'I am happy this has happened. Now everybody can learn the rules'
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- Published 5.02.06
Maneka Gandhi walks in with a dictionary in her hand, looking for the Hindi equivalent of phytoplankton. The animal rights activist is writing her column, and needs to make a point about the microscopic plants that fish eat. “Almost 90 per cent of the fish that people eat in India live on human faeces,” she says as an opening line. “If you want to eat just that, why bother eating fish?”
Gandhi is in her MP’s bungalow in central Delhi, surrounded by healthy mongrels. On the walls hang paintings of animals in different hues and styles. Prominent among them is a large oil ? and this, clearly, is the former environment minister’s idea of heaven. A woman sits in a wooded area, with flowers in her hands. Around her are birds and animals ? from tigers and lions to deer and rabbits ? that are looking at her with varying degrees of devotion.
Gandhi is busy, but is willing to speak on a subject that she feels she has been dragged into. Rang De Basanti was finally released last week, after some objections were raised about the use of animals in the film. The censor board chairperson, Sharmila Tagore, had a few things to say about Gandhi ? and now Gandhi has some thoughts on Tagore. Excerpts from an interview with BISHAKHA DE SARKAR:
Q: Is it true that all films have to go through the Animal Welfare Board of India (AWBI) before they can get a censor’s certificate?
A: Most people don’t realise how many thousands of animals are killed by the film industry. A film called Qahar had birds being used as kites with their feet tied. The birds died, and the filmmakers said: ‘Oh, but we used silk threads.’ Camels used in Hindustani died during the shooting. In Roop Ki Rani Choro Ka Raja, about 5,000 pigeons died because they were thrown from the ceiling with their wings cut off.
The censor board had rules on cruelty against animals, but the rules were ignored. In 2001, the ministry of environment brought out a set of rules for the use of animals in films. The rules were very, very clear. No filmmaker who wants to use an animal in his film can get a certificate from the censor board unless the script is first shown to the AWBI. This rule was conveyed to the censor board, but the board ignored it.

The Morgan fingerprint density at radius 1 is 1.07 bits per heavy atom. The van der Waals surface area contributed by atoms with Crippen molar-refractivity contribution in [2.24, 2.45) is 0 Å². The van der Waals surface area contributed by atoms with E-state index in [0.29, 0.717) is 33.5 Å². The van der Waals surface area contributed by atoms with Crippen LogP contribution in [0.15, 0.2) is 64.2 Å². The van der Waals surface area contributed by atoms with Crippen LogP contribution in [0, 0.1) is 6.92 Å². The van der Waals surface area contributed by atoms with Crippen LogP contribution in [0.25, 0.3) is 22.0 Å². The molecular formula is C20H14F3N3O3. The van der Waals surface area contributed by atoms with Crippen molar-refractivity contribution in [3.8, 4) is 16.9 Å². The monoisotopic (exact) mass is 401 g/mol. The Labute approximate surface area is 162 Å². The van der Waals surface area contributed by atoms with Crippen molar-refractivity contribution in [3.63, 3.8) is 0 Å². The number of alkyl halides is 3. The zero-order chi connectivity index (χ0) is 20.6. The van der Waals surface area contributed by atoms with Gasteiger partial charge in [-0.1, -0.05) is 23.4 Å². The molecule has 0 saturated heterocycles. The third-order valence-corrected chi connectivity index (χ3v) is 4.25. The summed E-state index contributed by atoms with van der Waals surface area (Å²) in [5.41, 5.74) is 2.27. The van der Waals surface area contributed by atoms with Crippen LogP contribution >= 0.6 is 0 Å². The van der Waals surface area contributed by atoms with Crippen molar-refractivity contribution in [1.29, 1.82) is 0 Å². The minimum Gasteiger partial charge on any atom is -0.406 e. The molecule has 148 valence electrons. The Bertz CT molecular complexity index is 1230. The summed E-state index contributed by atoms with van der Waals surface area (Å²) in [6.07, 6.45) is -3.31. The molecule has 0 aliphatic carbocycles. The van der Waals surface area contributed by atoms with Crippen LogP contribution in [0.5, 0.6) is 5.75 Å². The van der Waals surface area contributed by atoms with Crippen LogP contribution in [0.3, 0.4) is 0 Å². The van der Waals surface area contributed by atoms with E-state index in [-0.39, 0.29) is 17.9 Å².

Q: What was the problem with Akbar Khan’s Taj Mahal?
A: This happened some time in October-November. Even before the film was released, the film’s owners gave an interview saying that it had used 2,000 camels, 2,000 horses and 500 elephants. The AWBI wrote to the censor board saying that it had not cleared the script. The filmmakers said they had got a certificate from the wildlife warden of Ladakh! The matter went up to the information and broadcasting ministry, which took it very seriously. The secretary of the censor board was asked to explain and he said: ‘Sorry, we made a mistake!’
Q: And then came Rang De Basanti.
A: While all this was happening, when the censor board secretary had been specifically told that it could not release anything ? a film, an advertisement or a documentary ? without going by the rules, the promo of Rang De Basanti was released, with horses and all that. But the chairperson of the censor board said she couldn’t be worried about such issues ? the film industry, she said, employs millions of people. But that has nothing to do with the issue. If employment is the issue, let people sell drugs. If you clamp down on the drug industry, thousands of people lose their livelihood.
The idea is to get a script cleared before shooting begins. The chairperson says she doesn’t know the rules. Now the rules have been there for the last four years. She has been told again and again by different organisations. But she just took the position that the film was being targeted because her daughter was in it. This was bizarre, because nobody knew her daughter was in the film! The chairperson went one step further and said, Maneka Gandhi is autocratic. She is in the government, not I. How do I become autocratic?
Anyway, the Rang De Basanti people came here, and some of us on the board saw the bits that involved animals. They were found to be used naturally ? people were riding horses ? and essential to the film. So they were given an NOC.
Q: Do filmmakers ask you to vet a script?
A: Two people came to me and said they had a script which they wanted to show me before they went to the AWBI. I saw the script. And on every page, they killed a tiger. A mother looking for her child kills crocodiles, owls, rabbits, just about anything. A poacher kills a tiger. Everybody shoots everybody. A couple of monkeys get shot. I said the script has possibly everything that’s illegal in it. That was the end of it.
I was given the script in my capacity as Maneka Gandhi, People for Animals. I answered in that capacity. But I read later that the people complained I had not passed the script. Then it turned out to be a Ramgopal Verma film. The industry continues to ignore the rules. A man in a film is so stressed that he knocks down an aquarium and the fish die. Why couldn’t he smash a vase? Look at Paheli, which had pigeons being thrown around.
Q: But Shah Rukh Khan believes he should have the creative freedom to use pigeons.
A: I can swing my hands as far as I want to but I can’t swing it so that it hits your nose. That’s where my freedom ends.
Q: Akbar Khan says you are an attention seeker.
A: (Laughs) Attention seeker? I am just happy this has happened. Now everybody can learn the rules.